Symptoms of High Progesterone

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Progesterone is a hormone that is responsible for preparing the endometrium, the membrane that lines the uterus, for pregnancy. Progesterone levels rise after ovulation, the release of an egg from the ovaries. High progesterone is usually associated with the time just before your period or during pregnancy.

If a person does not become pregnant, progesterone levels in their body will fall and this sparks menstruation. If pregnancy occurs, progesterone continues to stimulate the body to provide the blood vessels that will feed the growing fetus. 

Symptoms of High Progesterone - Illustration by Michela Buttignol

Verywell / Michela Buttignol

Progesterone levels also remain high throughout pregnancy and may be even higher if you’re carrying more than one baby.

However, a high progesterone level may also happen with ovarian cysts, a disorder of the adrenal glands, or ovarian cancer. It could also be a sign of a molar pregnancy, where abnormal cells grow in the placenta.

Symptoms of high progesterone levels may be hard to define since you may associate them with your period or pregnancy instead.

This article discusses the symptoms of high progesterone and when to see a doctor.

Frequent Symptoms

The increase in progesterone as your body prepares for fertilization is linked to symptoms associated with premenstrual syndrome or PMS, including:

  • Breast swelling
  • Breast tenderness
  • Bloating
  • Anxiety or agitation
  • Fatigue
  • Depression
  • Low libido (sex drive)
  • Weight gain


High progesterone alone does not cause health complications, but it is a sign that something else is elevating your levels.

High levels of progesterone can occur in a condition called congenital adrenal hyperplasia (CAH). This rare disease affects the adrenal glands, the small glands on top of the kidneys that produce hormones. It is the result of a missing enzyme, 21-hydroxylase.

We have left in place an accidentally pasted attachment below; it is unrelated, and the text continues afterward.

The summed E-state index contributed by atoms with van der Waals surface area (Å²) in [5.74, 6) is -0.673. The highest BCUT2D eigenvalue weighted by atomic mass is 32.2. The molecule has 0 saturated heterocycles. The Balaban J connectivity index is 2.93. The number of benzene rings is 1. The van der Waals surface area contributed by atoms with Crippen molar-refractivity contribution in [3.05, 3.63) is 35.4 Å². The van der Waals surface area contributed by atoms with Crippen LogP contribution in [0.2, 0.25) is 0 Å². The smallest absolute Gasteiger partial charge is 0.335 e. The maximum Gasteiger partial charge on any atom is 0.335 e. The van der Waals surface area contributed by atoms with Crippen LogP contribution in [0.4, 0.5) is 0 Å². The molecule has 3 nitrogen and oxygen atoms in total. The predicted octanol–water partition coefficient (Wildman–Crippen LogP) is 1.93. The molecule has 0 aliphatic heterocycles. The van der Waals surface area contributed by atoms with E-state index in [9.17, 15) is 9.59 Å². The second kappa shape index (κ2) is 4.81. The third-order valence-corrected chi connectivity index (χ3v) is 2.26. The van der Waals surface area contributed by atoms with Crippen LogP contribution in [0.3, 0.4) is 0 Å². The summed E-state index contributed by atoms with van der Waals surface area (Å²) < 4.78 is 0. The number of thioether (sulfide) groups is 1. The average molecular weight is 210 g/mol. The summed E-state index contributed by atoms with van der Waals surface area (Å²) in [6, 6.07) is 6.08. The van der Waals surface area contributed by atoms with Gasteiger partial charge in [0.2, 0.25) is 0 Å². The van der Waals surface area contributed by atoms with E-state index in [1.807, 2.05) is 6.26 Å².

CAH throws off the balance of hormone production (under- or overproduction) and can cause greater male trait expression. 

Girls with severe CAH can be born with ambiguous genitalia. For example, the clitoris may be larger than usual to look like a small penis while the labia fuses to look like a scrotum.

People with milder forms of the condition may have early signs of puberty or fertility problems.

How Common Is Congenital Adrenal Hyperplasia?

Congenital adrenal hyperplasia (21-hydroxylase deficiency type) affects approximately one in 10,000 to one in 15,000 people in the United States and Europe. Babies born in the United States are screened for this type of hyperplasia.

Another condition associated with high progesterone is a molar pregnancy. This happens when the embryo doesn't form correctly and the placenta grows into a noncancerous tumor. High progesterone may also be associated with ovarian cancer.

Low Progesterone

By your 30s, you’re more likely to worry about having low progesterone than having high progesterone. That’s because your levels naturally decline over time, which can cause high estrogen levels.

Symptoms of low progesterone can signal the start of perimenopause or the time around menopause. The symptoms can also mimic those of menopause.

When to See a Doctor

No matter your age, whenever you feel your hormonal balance is off, you should call your doctor. Your doctor will know what tests to order and what to advise based on your concerns.